Departing for foreign lands, our first day in camp

We met up with others in the company in Milan, and had an excellent meal, whereafter we slept safe and sound at a crappy hostel. Aaaaaaand let’s skip to the cool part!

The camp was slowly forming as we arrived. It is a special view – a medieval camp coming to life. We could enjoy it from a little hill top, just as we arrived. We all helped out making camp, and with relative ease and speed everything was finished. For some reason, the boys and girls in the company always seem to be digging the waste pit and making the wash up-place when we go with other companies. It has almost become kind of a tradition. I guess it depends on that most men in Albrechts Bössor has been in the army, and know the value of good hygiene when camping, especially when there are lots of people around. It was really hard work, using only medieval tools, but soon enough I finished the pit connected to the washing up-place. We had a breather, and sat down inside the new tent.

And then the rain started. And what a rain it was. The raindrops hammered the tent walls and sent tiny drops, nearly mist, inside. We sat a while and realised that the tent passed the test. Water was coming through, but it wasn’t dripping. Rather it ran down the tent walls down on the ground, exactly how it’s supposed to do. You can’t really keep completely dry in a tent. Rather, you don’t get soaked.

But at this point, we started to worry a bit. At this pace, water would be floating in the tent very soon, so it was time for more army work. We picked up the shovels and picks, and went out bare chested (skin is water proof :-)) to dig canals around the tents. We worked at a furious pace, whipped by the rain. The canals actually filled up as we were digging them, so we had to make them deeper and wider still. When we were finished the rain stopped. And it didn’t rain a drop after that. Rather it was scorching hot. Figures.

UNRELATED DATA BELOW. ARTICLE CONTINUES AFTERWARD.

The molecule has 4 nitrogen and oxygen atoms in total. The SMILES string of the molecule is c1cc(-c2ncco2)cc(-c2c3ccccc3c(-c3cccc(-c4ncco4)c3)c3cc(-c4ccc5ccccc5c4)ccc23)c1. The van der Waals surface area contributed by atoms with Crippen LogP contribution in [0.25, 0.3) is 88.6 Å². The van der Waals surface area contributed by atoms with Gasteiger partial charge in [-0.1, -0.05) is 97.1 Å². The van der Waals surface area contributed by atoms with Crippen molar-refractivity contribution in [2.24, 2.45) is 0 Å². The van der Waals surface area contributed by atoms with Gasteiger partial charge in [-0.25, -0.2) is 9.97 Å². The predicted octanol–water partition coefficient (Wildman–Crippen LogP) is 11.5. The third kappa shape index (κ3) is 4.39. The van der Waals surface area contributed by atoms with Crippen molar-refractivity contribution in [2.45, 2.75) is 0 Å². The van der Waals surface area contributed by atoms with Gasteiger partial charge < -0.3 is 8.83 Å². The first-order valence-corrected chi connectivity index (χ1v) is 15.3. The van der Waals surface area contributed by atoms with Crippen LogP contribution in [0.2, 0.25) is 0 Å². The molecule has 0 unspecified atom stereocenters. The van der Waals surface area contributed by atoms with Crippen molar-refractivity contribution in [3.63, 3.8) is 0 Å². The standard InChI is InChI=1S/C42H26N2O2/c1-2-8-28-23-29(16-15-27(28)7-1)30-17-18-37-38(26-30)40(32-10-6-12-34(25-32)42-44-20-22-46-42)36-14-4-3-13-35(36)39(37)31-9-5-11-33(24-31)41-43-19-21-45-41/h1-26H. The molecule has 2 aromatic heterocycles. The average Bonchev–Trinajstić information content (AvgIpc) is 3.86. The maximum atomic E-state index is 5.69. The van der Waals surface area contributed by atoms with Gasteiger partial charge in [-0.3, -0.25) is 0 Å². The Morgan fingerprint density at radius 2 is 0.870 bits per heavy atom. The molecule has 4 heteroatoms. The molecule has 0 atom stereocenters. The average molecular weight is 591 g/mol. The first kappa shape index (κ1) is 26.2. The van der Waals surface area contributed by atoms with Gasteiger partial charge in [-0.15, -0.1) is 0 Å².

That night, we had a lot of beer and Grappa. Padre Mauro, the priest connected to the Morimondo church, ran the pub situated in the monastery. We looked at a film from last year’s battle and sang indecent songs together with all our old friends. Göran, one of the new comers in Carnis, brought his hurdy gurdy and played the song ”Höstvisa” – Autumn Song. It just so happens that that particular song is somewhat of a national anthem to Albrechts Bössor, and we all bellowed the words in between glasses of wine and beer. I had bought Amarone, a herbal liquor, which resembles of Jägermeister – only better. It was nicked by Ellie from the Company of Chivalry, and never seen again. That girl has a lip, and she’s not taller than three apples stacked on each other.

Padre Mauro gave each company two sets of aquarelles portraying different aspects of the newly renovated monastery. Up until now, we have always looked at scaffolding when turning our eyes to the monastery, but now, the renovations are over. The monastery sure is a sight. It is very beautiful and very big. Of course I missed the guided tour. I will have to make it next year, as it is said to be very good.

The English joined us at our camp to drink some more. The night went on, with a lot of laughter and singing. A perfect start of the first event of the year. I can’t remember when I went to bed, but I slept as good as I always do in the hay, under the blankets. Waking up was a different story though…

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